Damakant Jayshi

The Wausau School District will ask voters in April to approve a proposal that would raise $119.8 million to address district-wide facility needs.

After a somewhat contentious discussion, the Wausau School District Board of Education on Monday approved the referendum question, which will now appear on the April 5 ballot. The final proposal reflects a roughly one-third reduction from the initial proposal considered.

The revised plan eliminates most proposals for elementary schools, except for safety and security features such as adding new entrance canopies, new parking lots and upgrading fire alarm systems. The approved plan also retains adding six classrooms at Stettin, seven at South Mountain and two at Riverview Elementary. Both Stettin and South Mountain, on the western side of the district, have seen an increase in students due to population shifts, officials said.

In a statement, administrators said that the nearly $120 million referendum would “lower the tax levy, while at the same time allow the district to address its most pressing facility needs.” 

The statement added: “An approved referendum would have an estimated property tax impact of negative $0.43 on every $1,000 of property value in the school district. The owner of a home valued at $150,000 would see an annual tax reduction of about $64.50.”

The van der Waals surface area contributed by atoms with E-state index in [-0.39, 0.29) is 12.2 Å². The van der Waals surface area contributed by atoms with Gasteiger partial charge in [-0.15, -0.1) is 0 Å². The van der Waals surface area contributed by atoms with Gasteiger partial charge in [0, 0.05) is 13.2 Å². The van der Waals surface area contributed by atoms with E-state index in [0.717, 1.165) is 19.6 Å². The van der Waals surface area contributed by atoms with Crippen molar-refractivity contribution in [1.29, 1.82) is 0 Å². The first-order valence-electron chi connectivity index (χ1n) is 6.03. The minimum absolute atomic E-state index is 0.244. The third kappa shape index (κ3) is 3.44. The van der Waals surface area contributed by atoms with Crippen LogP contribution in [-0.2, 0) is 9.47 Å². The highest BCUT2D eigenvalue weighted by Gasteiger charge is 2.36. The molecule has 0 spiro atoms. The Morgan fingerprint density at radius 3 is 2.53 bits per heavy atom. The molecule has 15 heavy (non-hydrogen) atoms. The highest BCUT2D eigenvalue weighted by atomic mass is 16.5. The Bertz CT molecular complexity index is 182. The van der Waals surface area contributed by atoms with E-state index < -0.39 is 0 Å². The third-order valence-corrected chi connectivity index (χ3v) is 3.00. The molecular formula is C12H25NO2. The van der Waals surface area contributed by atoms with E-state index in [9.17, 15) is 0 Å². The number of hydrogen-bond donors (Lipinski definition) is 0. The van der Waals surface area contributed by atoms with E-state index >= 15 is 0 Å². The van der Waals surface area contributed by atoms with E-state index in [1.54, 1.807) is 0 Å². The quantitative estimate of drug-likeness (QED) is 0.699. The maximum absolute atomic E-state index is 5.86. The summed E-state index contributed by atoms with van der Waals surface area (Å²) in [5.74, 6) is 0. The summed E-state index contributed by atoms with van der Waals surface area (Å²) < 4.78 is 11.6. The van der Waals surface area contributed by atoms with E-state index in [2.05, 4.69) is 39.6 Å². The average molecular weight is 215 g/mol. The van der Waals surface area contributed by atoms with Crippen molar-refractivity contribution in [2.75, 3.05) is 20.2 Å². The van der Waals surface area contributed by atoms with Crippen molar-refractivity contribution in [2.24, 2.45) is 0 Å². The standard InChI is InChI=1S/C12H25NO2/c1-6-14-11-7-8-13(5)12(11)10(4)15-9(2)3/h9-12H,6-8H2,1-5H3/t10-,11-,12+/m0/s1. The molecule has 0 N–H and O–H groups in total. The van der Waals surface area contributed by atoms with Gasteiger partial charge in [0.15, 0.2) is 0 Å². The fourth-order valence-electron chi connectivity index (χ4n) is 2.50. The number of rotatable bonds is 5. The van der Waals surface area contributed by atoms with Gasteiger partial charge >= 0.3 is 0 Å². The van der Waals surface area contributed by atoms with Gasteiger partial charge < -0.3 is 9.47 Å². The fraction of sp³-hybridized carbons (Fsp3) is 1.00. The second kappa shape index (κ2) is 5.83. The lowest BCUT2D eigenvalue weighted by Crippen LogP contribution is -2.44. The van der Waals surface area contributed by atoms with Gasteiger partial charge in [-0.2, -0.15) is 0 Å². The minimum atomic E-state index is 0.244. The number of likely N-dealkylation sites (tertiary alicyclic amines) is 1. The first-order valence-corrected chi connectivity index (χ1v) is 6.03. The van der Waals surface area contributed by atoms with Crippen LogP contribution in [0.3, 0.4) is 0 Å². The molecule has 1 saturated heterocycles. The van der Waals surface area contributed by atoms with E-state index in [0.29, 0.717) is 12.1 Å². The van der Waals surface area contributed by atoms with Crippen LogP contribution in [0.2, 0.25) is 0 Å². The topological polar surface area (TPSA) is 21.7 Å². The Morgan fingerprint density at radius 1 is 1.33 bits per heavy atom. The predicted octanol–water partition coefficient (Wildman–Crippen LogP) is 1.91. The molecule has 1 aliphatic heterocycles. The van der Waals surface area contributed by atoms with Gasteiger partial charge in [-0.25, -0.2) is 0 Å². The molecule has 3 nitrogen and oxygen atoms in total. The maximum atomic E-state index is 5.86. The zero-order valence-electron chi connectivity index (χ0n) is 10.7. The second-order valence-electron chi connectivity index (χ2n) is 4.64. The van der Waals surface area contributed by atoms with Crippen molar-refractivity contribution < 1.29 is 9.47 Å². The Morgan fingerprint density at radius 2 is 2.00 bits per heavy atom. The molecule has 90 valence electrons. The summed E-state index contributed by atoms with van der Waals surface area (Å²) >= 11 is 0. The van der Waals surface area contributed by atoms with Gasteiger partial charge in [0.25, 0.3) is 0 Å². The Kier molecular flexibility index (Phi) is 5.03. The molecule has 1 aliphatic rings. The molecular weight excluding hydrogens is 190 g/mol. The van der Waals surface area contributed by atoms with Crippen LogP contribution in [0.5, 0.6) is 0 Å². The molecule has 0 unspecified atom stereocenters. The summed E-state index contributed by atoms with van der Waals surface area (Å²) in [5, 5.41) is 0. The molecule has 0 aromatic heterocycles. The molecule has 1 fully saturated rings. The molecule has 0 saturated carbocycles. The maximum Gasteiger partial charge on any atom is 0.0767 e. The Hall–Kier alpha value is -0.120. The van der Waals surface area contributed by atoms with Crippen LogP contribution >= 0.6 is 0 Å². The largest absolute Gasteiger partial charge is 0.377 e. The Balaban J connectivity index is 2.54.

The district designed the revised proposal after some board members on Jan. 10 expressed concern over the price tag as well as some items being proposed. Two previous referendums on the district’s facility needs failed.

The board passed resolutions on the issue by a margin of 8-1, with member Ka Lo voting against on each.

There was some discussion on how two new field turfs at Wausau West and Wausau East High Schools should be addressed. The proposal has drawn some backlash from board members and the district community. 

WSD’s Chief Finances and Business Services Officer Bob Tess said the proposed district-wide amount includes an athletics upgrade including the two turf fields, lighting at the high schools and classroom technology displays. Tess said the price of the field turf “went up slightly after further investigation.”

Lo, who is against the turf improvements being proposed, suggested they should be clearly mentioned so constituents know what they are voting for. Board Vice President James Bouche also pressed for details.

The revised facility needs proposal, a sharp decrease from the $181.9 million plan presented to the WSD Board on Dec. 20, reflects several changes proposed by Lance Trollop. He suggested dropping plans for separate gyms and cafeterias in elementary schools but retaining safety and security features, reasoning that doing so would improve the referendum’s passing. Trollop said the revised proposal was primarily a plan for secondary schools. 

“I’d rather pass part of what we want than pass none of what we want,” said Trollop, who is also board treasurer.